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How We Can Show Up While Staying In

How We Can Show Up While Staying In

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The COVID-19 Crisis poses a massive disruption, unsettling and frightening.  It is both an economic and public health crisis, two critical situations, intertwined. 

The necessity to stay in creates both an opportunity—to rediscover home and groundedness—as well as a danger—of withdrawing into unhealthy, disorganized states.  Finding our capacity to show up, for others and ourselves can boost our sense of personal and social agency in the midst of the crisis. 

The following strategies are intended to 1) help one stay strong and safe, and 2) prevent negative impact to our ability to contribute to communal thriving. 

1.  Recognize: We are in this together.  Let it sink in.

We can consider our agency as a people for altruism. Physical distance precautions are, in a sense, a recognition of our common humanity—our unified need to slow the virus’ tracks.  This aspect of the situation is time-limited, although the uncertainty of the timeline can add frustration and feel disorganizing. Consider physical distance precautions not solely as measures taken to protect ourselves and our loved ones, but also altruistically, recognizing our common humanity and social unity. 

2.  Stay connected. 

Embrace the challenge to connect with others anew. Send a text, email, or even just give someone a call. Take the opportunity to tune in with someone face to face over a meal or in a moment of lightness. Find the comfort, entertainment, and normality in all of your connections.

3.  Honor and share your feelings.  

Honor your emotions and feelings with compassion, as would a shepherd caring for a flock.  Share and be non-judgmental.  Consider that different people experience crises differently.  Try not to discount feelings, as they are real to the one experiencing them.  Without our feelings, we will be lost—lost in our relationships and out of touch with our common humanity. Be aware of toxic feelings like shame, blame and guilt.  Consider practicing letting these unhelpful feelings go.  

4.  Respect uncertainty.

Avoid polarization of fixed viewpoints. There’s a profound limit to what’s known and unknown about all that’s going on in the political shock wave of the crisis. Consider that the outcome of the crisis is beyond any one group’s control.  Adopt a practice of checking in with your own heart and conscience.  Reflective journaling or blogging might work well for this.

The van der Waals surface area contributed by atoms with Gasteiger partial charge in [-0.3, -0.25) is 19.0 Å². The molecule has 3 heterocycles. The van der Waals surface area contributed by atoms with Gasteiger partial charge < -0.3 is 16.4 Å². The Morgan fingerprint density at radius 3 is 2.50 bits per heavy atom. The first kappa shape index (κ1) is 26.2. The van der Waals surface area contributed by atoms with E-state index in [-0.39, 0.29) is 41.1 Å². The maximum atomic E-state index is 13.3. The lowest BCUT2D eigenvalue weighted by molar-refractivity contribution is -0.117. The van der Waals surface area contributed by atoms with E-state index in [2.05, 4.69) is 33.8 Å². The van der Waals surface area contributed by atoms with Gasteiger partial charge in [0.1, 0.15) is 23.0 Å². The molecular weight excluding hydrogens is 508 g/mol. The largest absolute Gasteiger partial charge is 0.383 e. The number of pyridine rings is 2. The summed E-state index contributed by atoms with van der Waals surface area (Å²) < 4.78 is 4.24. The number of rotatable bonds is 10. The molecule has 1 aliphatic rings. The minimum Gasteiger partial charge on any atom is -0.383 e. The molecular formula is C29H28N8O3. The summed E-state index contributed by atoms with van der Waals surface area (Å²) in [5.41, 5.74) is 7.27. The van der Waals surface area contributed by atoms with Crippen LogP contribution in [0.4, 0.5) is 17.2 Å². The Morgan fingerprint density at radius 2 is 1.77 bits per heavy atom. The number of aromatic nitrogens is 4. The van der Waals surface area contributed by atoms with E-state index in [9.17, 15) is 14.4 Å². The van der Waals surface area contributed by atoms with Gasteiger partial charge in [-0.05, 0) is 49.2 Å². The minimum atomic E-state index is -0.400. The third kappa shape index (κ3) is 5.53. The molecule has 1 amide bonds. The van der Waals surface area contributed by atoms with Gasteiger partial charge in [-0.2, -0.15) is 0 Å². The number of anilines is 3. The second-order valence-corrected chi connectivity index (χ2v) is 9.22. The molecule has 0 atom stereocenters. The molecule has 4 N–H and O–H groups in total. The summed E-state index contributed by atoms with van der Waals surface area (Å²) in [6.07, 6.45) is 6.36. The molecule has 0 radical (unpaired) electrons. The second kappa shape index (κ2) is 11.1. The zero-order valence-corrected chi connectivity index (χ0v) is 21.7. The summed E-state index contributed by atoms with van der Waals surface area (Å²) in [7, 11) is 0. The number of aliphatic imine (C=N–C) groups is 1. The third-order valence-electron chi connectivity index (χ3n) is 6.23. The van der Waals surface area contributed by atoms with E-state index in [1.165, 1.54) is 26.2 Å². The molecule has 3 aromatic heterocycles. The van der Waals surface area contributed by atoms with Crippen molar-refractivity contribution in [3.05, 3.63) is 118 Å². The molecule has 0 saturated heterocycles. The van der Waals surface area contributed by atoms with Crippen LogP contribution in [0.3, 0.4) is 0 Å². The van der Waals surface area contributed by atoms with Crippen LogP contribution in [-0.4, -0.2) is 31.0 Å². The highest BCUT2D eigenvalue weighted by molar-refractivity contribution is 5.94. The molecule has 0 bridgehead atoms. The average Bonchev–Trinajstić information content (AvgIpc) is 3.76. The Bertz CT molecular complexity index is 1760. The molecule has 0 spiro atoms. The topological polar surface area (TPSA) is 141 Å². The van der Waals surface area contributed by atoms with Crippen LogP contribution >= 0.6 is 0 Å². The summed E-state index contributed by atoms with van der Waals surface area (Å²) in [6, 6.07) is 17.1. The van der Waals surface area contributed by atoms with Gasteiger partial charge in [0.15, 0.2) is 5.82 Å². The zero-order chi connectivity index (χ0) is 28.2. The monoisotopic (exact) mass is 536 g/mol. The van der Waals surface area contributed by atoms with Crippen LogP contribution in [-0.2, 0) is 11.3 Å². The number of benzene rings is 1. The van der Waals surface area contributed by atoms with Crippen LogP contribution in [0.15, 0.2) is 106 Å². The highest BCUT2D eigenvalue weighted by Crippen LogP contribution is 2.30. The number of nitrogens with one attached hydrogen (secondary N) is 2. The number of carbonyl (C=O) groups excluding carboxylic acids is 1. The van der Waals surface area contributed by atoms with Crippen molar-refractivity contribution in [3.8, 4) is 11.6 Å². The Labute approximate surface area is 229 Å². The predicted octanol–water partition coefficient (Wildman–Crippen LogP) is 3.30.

5.  Recognize bravery and healing.

Listen with intention to the voices of strong survivors and brave healers.  Being impacted by the illness does not make one weak or inferior, invisible or a burden.  Ask for permission to call others, “Brave,” and to share or amplify their story. 

6.  Create rituals of relaxation.

Light some candles. Turn on emotionally neutral to positive music.  Limit your exposure to the news.  Allow silence for reflection.  Slowly unwrap time for silence as a gift, allowing reflection on how to proceed in one’s day or week.

7.  Embrace healthy sources of humor.  

Fit time in for humor and lightness.  Search it out. The best humor can be timeless yet fresh.  Get in touch with your inner clown and try a bit of absurdity yourself.  Share the laughter.  

8.  Transform Social Distance into a thirst for Social Justice and Equity.

Consider, what if every time we heard the phrase Social Distance, we thought Social Justice and Equity?  It is possible to ‘zip’ these two ideas together—to keep connecting positively and desiring positive outcome.  Let the current need for social distance stoke the thirst for social justice and equity.

As individuals active in families and businesses, we can adapt our everyday thinking, develop new strategies to cope and stay grounded, and integrate the unfolding event into our lives with hope, meaning and healing.  The crisis will end when equilibrium returns, whether that is psychological, emotional, physical, or all three.



Photo by Hannah Busing on Unsplash

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